Shetland Islands Council is looking to halve its squad of neighbourhood support workers to save £40,000 a year. No jobs would be lost because two of the four part-time posts have been empty since February anyway.
The service has been under review since February when councillors refused to back a proposal to scrap it despite the pressure they were under to find savings of £15.4 million this year.
The recommended proposal for Wednesday’s meeting of the environment and transport committee is to keep two posts going.
The community warden scheme was started by the Scottish government in 2003 to deter crime and tackle anti-social behaviour such as dog-fouling, littering, under-age drinking and neighbourhood disputes. The wardens also gather “community intelligence” and work as go-betweens for the public and the police as well as the council.
The review of the service showed that it was valued by the authorities and the community. People feel safer and support workers have been able to intervene in problems which might otherwise have led to people ending up on the homeless list and costing more money to the public purse.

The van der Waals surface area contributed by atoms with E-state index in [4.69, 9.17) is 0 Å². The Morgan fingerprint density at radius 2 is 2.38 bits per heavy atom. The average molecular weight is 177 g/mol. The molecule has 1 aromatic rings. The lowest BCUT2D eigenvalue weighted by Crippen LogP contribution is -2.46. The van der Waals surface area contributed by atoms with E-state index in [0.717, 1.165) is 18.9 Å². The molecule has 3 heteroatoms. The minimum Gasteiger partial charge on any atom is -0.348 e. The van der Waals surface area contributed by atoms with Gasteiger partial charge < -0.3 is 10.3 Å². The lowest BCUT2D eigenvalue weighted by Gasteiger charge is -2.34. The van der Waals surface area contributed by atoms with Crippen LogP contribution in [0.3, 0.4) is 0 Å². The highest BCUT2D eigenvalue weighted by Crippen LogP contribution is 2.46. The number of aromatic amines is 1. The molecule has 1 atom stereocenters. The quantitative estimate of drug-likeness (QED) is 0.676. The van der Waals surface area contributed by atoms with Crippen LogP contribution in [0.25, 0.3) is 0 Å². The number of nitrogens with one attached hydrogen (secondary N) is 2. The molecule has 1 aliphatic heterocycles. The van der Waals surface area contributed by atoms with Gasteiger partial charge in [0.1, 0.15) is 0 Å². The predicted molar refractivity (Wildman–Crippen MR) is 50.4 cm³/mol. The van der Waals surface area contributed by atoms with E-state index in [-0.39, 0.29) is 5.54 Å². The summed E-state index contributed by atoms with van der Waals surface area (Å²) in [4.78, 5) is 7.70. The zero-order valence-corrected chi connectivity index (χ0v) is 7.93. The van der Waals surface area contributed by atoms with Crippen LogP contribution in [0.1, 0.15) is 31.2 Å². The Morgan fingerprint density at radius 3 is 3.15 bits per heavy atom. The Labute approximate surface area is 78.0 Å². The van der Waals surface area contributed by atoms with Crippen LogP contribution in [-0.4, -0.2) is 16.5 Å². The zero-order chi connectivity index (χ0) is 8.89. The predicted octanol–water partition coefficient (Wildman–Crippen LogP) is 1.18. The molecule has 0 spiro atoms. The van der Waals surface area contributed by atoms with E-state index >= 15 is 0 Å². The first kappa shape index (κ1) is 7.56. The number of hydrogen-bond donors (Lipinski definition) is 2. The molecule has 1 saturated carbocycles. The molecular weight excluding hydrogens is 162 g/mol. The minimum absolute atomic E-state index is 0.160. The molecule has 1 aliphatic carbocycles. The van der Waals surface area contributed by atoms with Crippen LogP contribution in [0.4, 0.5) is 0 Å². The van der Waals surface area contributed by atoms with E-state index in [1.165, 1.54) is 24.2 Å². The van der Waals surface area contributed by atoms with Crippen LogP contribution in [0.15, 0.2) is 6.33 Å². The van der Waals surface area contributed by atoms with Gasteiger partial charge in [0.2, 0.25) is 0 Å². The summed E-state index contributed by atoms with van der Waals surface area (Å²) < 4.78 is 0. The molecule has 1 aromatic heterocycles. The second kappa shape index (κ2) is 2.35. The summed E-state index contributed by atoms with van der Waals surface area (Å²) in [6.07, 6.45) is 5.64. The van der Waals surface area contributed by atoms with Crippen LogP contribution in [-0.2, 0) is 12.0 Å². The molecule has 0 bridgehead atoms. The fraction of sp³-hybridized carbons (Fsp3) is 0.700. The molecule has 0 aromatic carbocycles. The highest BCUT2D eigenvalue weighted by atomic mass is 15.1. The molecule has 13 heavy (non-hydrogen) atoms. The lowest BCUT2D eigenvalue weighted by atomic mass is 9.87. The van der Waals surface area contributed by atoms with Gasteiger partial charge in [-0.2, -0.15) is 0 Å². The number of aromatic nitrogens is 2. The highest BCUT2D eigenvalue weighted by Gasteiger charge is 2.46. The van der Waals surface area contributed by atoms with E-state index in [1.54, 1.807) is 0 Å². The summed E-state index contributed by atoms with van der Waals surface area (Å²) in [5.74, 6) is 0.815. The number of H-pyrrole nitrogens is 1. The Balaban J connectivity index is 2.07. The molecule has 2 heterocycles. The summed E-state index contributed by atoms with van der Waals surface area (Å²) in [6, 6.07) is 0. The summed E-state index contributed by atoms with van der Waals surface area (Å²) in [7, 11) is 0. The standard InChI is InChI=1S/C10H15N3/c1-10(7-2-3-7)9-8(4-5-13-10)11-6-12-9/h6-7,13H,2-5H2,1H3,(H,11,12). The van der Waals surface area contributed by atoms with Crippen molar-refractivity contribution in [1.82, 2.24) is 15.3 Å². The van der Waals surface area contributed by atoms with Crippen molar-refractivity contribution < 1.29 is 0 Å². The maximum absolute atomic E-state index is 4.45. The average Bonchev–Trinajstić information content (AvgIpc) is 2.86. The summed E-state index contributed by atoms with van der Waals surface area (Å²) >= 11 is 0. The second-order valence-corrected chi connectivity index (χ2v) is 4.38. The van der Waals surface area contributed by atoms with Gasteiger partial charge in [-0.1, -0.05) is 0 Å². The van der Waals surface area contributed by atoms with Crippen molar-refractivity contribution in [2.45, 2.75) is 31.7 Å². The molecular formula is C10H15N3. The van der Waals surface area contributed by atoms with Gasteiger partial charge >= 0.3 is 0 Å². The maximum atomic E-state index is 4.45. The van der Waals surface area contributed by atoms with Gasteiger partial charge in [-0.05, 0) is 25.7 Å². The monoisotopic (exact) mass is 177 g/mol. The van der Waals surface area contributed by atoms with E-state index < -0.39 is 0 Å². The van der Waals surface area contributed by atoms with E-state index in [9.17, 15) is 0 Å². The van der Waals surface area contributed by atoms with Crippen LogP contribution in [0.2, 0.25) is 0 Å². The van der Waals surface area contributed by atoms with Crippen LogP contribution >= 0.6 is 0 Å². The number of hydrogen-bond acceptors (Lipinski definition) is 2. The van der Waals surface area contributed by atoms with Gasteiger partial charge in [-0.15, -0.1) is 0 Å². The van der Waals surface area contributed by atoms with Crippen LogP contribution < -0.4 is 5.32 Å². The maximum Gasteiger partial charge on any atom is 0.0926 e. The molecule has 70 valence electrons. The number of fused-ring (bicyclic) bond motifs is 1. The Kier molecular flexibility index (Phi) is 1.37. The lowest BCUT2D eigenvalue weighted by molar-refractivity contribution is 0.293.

When consulted, the police wanted all four jobs kept. They said any further reduction in the intelligence they receive from workers could lead to an increase in crime and poorer clear-up rates.
Other agencies also preferred the service to be kept at full strength, except for the education service which said it should be scrapped due to the need for savings.
Environmental services executive manager Maggie Sandison has concluded that it is important to keep a presence going for the meantime, at least until it becomes clear whether or not policing in Shetland is to be cut under the single Scottish force.
With two of the posts having been empty for nearly 10 months the infrastructure services department is on course to save £40,000 of the £80,000 that would have resulted from scrapping the warden service. For this year the remaining £40,000 requirement has been found from an under-spend in the budget for adapting disabled people’s houses.
The wardens have also lost the use of their own van since April, saving £2,000. They now share other council vans.